New York Gardnerians: Judith Harrow (1946-2014)[1]

At Samhain 1976, Judy Harrow attended her first Wiccan circle and knew that she had found what she had been looking for all her life. She joined Margot Adler’s study group, about which she has written,[2]

My “Gardnerian” training was unique, especially for its time. Not just unique among Gardnerians, unique among Wiccans. By the time I came along, Margot had finished the Questionnaire, the visiting, and the extensive in-depth interviewing. She was in the process of digesting the material gathered, writing and revising the book. The actual publication of Drawing Down the Moon was almost exactly two years after my initiation . . . For this reason, our training was eclectic or ecumenical . . . [or] bi-traditional, even though Margot was only empowered to confer Gardnerian lineage, and, in the formal sense, that’s all we got.

This is how it typically worked: Margot would be talking about any of the usual Wicca 101 topics . . . She’d tell us about the Gardnerian practice. Then she’d give us a survey of interesting alternatives she’d gathered from all around . . . Then, to cap it off, she’d tell us about how it was done in NROOGD. Margot’s love of the NROOGD material was very apparent, and we always used it in part. . . .

 

During the same period when she was earning her M.S. (1979) in Counseling from the City College of New York’s Graduate School of Education, Judy received her Gardnerian first degree in September 1977, her second degree about Samhain 1978. The second degree being the license to teach in the Gardnerian system, Judy began the Inwood Study Group in midsummer 1980. She began training a housemate, Daystar (Fred Kuhn, who was on the staff of WBAI), in the Craft, and soon became convinced that he should become her working partner. Daystar had intensely strong objections to using a scourge, an instrument of torture, as a sacred symbol; these arose out of deep ethical feelings that Judy always respected.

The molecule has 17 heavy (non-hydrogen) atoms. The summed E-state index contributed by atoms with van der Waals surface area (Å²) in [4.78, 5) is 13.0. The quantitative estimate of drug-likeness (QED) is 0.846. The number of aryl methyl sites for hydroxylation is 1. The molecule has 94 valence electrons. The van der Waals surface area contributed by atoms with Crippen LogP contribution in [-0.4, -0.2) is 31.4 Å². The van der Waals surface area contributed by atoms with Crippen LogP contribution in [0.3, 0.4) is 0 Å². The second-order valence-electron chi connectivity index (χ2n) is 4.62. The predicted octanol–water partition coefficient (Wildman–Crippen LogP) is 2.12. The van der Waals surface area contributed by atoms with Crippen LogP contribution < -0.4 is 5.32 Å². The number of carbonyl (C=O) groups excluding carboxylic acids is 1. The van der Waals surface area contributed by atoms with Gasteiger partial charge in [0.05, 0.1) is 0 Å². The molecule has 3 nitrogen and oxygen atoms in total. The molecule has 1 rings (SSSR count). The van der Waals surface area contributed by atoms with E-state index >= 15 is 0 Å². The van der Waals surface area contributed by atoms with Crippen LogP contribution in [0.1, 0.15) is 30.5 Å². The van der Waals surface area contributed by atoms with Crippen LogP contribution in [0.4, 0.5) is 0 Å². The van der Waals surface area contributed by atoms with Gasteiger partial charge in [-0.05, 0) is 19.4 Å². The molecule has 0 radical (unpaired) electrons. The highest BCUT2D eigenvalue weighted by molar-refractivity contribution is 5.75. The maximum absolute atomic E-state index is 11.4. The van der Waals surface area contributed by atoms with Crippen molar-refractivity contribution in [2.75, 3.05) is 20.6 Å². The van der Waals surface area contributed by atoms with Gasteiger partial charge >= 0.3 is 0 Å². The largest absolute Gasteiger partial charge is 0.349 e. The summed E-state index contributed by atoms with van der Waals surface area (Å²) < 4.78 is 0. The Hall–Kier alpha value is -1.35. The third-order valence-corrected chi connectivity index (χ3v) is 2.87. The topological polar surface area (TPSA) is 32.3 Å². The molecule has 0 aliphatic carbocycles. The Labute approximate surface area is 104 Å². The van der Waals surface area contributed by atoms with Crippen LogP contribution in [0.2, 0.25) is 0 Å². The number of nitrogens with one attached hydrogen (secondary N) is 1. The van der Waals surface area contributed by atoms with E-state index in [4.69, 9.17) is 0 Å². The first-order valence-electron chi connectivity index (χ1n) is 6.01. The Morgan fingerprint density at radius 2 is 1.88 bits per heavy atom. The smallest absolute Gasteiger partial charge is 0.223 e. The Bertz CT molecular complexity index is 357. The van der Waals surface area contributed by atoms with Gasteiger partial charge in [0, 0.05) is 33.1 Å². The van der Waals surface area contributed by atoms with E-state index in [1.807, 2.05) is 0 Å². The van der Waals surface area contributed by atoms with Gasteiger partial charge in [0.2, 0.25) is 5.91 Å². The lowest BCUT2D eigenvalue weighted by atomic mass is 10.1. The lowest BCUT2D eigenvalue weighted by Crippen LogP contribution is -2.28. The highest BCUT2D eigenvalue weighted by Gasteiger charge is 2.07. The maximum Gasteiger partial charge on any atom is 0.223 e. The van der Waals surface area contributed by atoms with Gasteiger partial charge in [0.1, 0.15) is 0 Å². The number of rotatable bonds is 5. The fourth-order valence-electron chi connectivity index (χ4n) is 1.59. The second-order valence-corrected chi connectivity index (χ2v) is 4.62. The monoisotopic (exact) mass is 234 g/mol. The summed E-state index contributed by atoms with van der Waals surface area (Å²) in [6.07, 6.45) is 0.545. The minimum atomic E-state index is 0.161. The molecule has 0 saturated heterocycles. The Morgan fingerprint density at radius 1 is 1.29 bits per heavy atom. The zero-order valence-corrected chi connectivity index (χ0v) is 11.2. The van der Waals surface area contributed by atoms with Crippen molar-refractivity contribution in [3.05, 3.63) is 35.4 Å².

In November 1980 Judy and Rhiannon (Roberta) were elevated to Third Degree during the same circle. Judy was now authorized to operate independently, though she could and did turn regularly to her Queen, Margot, for advice, support, and help. She then raised Daystar to Third Degree, in a manner that respected his ethical feelings, and the two of them then rewrote the initiation rituals in a way that eliminated the scourge completely.